Generally when you read an article about fitness, we often talk about losing weight, reducing body fat, or fighting back the epidemic of obesity.
But losing weight is not the only reason to go to a gym.
In fact, if you are an older adult (think 60+) then it is very likely that obesity is not your biggest enemy – but Frailty.
Frailty is the other end of the spectrum from obesity, but believe me when I say that left unaddressed the consequences of Frailty are even worse than the consequences of Obesity.
In 2018, everyone wants to be “skinny.” Many women especially are afraid of “bulking up” and so a conversation about the importance of gaining weight for an older adult is often scoffed at. However, it’s a conversation worth having for many of you reading this article.
There is such a thing as being underweight and a lighter body weight is not always better. As we age our body starts to shed muscle mass and bone density. It’s been estimated that adults over 40 lose as much as 10% of their muscle mass per decade if they do nothing to interrupt the process. It’s a natural process. But it can be devastating and we need to be doing all we can to halt the loss of muscle and bone mass.
Most of the current prescribed industry methodology will tell you that older adults should stick to a machine based approach for strength training and perhaps some light aerobic work.
The unfortunately reality is that strength training on machines does not offer the same results as does strength training with barbells. It just doesn’t. That is why athletes who are serious about competition at any level train with free weights and not machines. Machines just don’t build muscle and strength the way free weights do.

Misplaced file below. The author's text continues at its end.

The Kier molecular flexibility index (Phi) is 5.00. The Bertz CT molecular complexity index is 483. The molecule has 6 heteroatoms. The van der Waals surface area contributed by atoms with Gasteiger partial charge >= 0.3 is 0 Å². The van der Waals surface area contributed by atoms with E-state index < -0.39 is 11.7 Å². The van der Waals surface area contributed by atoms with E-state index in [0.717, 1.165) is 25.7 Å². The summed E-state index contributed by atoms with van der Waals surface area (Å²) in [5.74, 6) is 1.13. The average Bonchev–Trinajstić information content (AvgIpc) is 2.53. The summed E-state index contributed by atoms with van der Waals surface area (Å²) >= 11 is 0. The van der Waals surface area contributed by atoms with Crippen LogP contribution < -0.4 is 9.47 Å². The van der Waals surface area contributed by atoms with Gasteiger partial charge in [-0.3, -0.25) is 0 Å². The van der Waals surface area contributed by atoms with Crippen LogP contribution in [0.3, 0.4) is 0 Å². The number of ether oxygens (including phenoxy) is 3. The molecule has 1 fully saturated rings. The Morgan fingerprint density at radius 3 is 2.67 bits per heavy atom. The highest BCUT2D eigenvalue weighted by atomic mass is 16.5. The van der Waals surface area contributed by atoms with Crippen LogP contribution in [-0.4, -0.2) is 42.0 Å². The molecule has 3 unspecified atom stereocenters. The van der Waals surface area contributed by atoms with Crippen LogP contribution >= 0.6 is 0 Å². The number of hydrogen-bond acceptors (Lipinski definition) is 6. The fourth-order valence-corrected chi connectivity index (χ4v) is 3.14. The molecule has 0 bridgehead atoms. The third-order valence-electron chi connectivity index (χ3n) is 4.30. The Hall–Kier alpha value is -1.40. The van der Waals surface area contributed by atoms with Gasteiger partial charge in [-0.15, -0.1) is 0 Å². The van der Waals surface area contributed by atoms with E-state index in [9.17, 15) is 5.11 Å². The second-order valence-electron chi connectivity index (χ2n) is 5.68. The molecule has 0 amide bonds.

Here is the reality about strength training machines – they are very easy to learn and do so people tend to gravitate towards them in lieu of free weights. Free weights are harder to learn how to do correctly and generally there needs to be a qualified coach in place to teach people how to use barbells correctly.
So here is another reality – qualified coaches are expensive to hire. It makes more business sense for a big commercial gym to use mostly machine based strength training equipment and then hire less qualified people for less money to teach their members how to use the machines.
The only people that really lose out on this deal are the people whose lives may literally depend on their ability to get strong and build more muscle.
And unfortunately having the 20 year old kid show you how to use the machines isn’t going to get you there.
The most significant loss in physical capacity with advancing age is strength – the ability to produce the force of muscular contraction. Your ability to interact with your environment effectively is predicated upon your ability to exert the force of muscle contraction against the system of levers that comprises the skeleton, and therefore to control your own body’s mass.
All the other physical problems associated with age – the loss of muscle mass and balance and bone density, the increased risk of diabetes, and the much higher risk of physical injury – are related to either the loss of strength.
Balance, endurance, power, and speed are all aspects of strength. And the things we do to remain strong – the use of our muscles to do physical work and the associated use of carbohydrate as the fuel for muscle contraction – keep our metabolism functioning normally, thus preventing the acquisition of Type II diabetes.
I am aware that this seems like a rather lavish statement. But the facts are rapidly emerging, and those of us who have been in this business long enough to see the patterns already know that the opposite of sitting on your butt is not running – it is lifting weights. Walking is the way you get from your car into the store – it’s not really exercise unless you’re already two-thirds dead. Running is fine; it keeps your heart and lungs working pretty well, but so does strength training. More importantly, lots of older people simply cannot run, and running absolutely fails to convey the other benefits that strength training enjoys as a monopoly.
The solution to the Frailty epidemic is not machine based strength training simply because it’s easy. And it isn’t running. It’s getting under a barbell and learning how to lift weights correctly.
Think you are too old? My oldest client is 85 years old and she is doing better now than when she was 80. She’s under the bar every week.